17 Based on these factual findings, the referee concluded that Attorney Martin had engaged in two counts of professional misconduct. First, the referee concluded that Attorney Martin had violated SCR 20:3.4(c)[2] by failing to honor the lawfully served subpoena commanding his attendance at the February 21, 2008 hearing before Judge Cimpl. Second, the referee determined that Attorney Martin had violated SCRs 22.03(6)[3] and 20:8.4(h)[4] by misrepresenting to the OLR that he had left with his family for a vacation on February 20, 2008, and was therefore out of town on February 21, 2008, by deliberately redacting relevant information on the original credit card statement provided to the OLR, and by deliberately failing to provide relevant documents to the OLR, all of which impeded the OLR's investigation.

18 Although he pled no contest to the allegations in the OLR's complaint, Attorney Martin requested the opportunity to present argument regarding the proper level of discipline to be imposed. The referee therefore invited the parties to file briefs on the subject.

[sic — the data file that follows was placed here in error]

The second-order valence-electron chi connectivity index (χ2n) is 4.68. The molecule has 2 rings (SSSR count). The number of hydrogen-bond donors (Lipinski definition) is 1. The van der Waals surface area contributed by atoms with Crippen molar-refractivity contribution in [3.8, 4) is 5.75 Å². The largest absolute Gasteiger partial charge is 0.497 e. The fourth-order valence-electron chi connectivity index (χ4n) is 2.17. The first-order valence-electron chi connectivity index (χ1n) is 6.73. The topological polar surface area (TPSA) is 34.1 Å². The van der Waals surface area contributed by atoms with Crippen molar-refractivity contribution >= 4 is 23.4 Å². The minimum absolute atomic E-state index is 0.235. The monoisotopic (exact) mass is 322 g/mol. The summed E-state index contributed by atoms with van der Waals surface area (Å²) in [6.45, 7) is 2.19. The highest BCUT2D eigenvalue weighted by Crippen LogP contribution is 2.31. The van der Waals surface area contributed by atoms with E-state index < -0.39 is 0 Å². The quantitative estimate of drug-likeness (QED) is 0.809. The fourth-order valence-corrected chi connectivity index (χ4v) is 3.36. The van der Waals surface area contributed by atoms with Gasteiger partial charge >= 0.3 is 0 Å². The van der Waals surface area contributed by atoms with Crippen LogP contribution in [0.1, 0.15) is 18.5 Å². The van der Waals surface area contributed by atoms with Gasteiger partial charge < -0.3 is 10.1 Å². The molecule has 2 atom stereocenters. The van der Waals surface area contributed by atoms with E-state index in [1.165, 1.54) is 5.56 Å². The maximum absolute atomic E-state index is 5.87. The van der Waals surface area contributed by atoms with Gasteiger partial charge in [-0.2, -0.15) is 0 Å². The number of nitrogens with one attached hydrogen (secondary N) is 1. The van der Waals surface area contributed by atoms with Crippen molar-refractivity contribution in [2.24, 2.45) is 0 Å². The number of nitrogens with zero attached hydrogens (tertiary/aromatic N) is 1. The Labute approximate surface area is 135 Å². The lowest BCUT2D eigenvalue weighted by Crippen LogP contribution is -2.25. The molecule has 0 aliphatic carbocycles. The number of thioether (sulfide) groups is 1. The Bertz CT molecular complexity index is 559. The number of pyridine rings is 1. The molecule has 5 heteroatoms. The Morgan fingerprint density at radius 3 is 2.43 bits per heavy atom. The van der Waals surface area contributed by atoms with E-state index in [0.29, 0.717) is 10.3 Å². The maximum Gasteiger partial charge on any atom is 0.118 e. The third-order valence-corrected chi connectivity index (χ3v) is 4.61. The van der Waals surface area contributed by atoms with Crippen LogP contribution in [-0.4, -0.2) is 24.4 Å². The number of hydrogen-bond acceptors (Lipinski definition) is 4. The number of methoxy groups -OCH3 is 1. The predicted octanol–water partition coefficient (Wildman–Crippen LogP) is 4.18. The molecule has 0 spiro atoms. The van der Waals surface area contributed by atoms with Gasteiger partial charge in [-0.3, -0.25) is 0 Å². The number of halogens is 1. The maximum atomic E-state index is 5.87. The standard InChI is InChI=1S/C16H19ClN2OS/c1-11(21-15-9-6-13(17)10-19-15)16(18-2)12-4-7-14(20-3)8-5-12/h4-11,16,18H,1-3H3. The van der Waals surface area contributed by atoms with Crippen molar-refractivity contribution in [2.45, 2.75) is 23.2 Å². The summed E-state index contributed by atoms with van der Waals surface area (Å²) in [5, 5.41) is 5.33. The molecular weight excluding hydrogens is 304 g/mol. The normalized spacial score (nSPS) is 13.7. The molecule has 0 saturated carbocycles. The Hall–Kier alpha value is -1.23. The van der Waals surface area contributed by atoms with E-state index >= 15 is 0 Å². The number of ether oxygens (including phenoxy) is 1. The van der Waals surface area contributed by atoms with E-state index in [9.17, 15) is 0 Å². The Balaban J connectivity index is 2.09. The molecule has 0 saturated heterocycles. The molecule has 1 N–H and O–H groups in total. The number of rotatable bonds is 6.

19 The OLR requested the imposition of a public reprimand. It contended that a public reprimand was supported by a number of prior disciplinary matters, although it acknowledged that it could not find a previous case involving the exact same violations committed by Attorney Martin. See, e.g., In re Disciplinary Proceedings Against Kohler, 2009 WI 24, 316 Wis. 2d 17, 762 N.W.2d 377 (prosecuting attorney publicly reprimanded for failing to obey court orders to provide discovery and for falsely stating to the court that he had provided the required discovery to opposing counsel); In re Disciplinary Proceedings Against Miller, 2005 WI 146, 286 Wis. 2d 79, 704 N.W.2d 912 (public reprimand imposed for failing to comply with court order to disburse funds in trust account to the opposing party in a divorce proceeding and instead disbursing the funds to himself and his client); Public Reprimand of Lori A. Schmitz, No. 2006-8 (consensual public reprimand imposed where attorney, among other things, refused to answer a question at a John Doe proceeding despite being ordered by the court to do so); Public Reprimand of James G. Moldenhauer, No. 2008-01 (consensual public reprimand imposed where attorney failed to act with diligence, failed to respond to client requests for information, and failed to appear at three hearings despite being ordered to do so by the court). The OLR further asserted that this court's general policy of progressive discipline called for a public reprimand in light of Attorney Martin's earlier private reprimand. Finally, the OLR noted that there were no mitigating factors and a number of aggravating factors, including multiple counts of misconduct, intentional noncompliance with the rules governing OLR investigations, and the submission of false or misleading evidence to the OLR.